Australian-Chinese journalist detained for 3 years in China returns to Australia

Her return comes ahead of Albanese's planned visit to Beijing this year on a date yet to be announced.

AP Photo/Ng Han Guan, File

A Chinese-Australian journalist who was convicted on murky espionage charges and detained in China for three years has returned to Australia, Prime Minister Anthony Albanese said Wednesday.

Cheng Lei, 48, worked for the international department of China's state broadcaster CCTV. She has reunited with her two children in Melbourne, Albanese said.

Her return comes ahead of Albanese's planned visit to Beijing this year on a date yet to be announced.

Albanese’s government has been lobbying for the release of Cheng and another Chinese-Australian held in China since 2019, Yang Hengjun.

Bilateral relations have improved since Albanese's center-left Labor Party was elected after nine years of conservative rule. Beijing has lifted several official and unofficial trade barriers on Australian exports.

Albanese suggested that Cheng had recently been sentenced after she was convicted in a closed-court trial last year on national security charges.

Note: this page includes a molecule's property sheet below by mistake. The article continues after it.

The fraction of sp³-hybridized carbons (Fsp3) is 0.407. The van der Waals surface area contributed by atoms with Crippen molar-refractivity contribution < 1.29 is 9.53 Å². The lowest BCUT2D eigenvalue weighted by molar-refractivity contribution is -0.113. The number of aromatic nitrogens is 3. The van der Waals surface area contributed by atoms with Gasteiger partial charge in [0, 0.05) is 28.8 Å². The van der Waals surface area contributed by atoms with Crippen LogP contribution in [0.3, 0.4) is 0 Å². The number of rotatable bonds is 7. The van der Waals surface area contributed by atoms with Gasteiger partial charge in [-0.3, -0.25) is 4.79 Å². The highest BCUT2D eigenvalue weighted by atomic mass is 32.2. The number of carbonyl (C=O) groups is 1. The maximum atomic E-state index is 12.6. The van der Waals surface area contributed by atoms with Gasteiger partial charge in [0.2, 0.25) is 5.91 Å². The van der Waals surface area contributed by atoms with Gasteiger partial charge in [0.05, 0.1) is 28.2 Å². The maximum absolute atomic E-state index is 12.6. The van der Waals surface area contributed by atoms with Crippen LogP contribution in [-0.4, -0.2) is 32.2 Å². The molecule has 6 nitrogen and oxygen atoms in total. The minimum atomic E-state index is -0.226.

“Her return brings an end to a very difficult few years for Ms. Cheng and her family. The government has been seeking this for a long period of time and her return will be warmly welcomed not just by her family and friends but by all Australians,” he added.

Albanese said he spoke to Cheng in Melbourne, where her children have been living with her mother, and that they discussed a letter she had written to the Australian public in August to mark the third anniversary of her detention. The Chinese-born journalist spoke in her letter about her love for her adopted country.

In the letter, she also described her living conditions in detention in China, saying she was allowed to stand in sunlight for just 10 hours a year.

“She is a very strong and resilient person ... and when I spoke with her she was delighted to be back in Melbourne,” Albanese said.

Albanese did not say whether Yang was also likely to be released.

“We continue to advocate for Dr. Yang’s interests, rights and wellbeing with the Chinese authorities at all levels,” Albanese said.

Yang, a 58-year-old writer and democracy blogger, told his family in August he fears he will die in a Beijing detention center after being diagnosed with a kidney cyst, prompting supporters to demand his release for medical treatment.

Yang has been detained in China since January 2019, when he arrived in Guangzhou from New York with his wife and teenage stepdaughter.

Yang received a closed-door trial on an espionage charge in Beijing in May 2021 and is still awaiting a verdict.

Copyright AP - Associated Press
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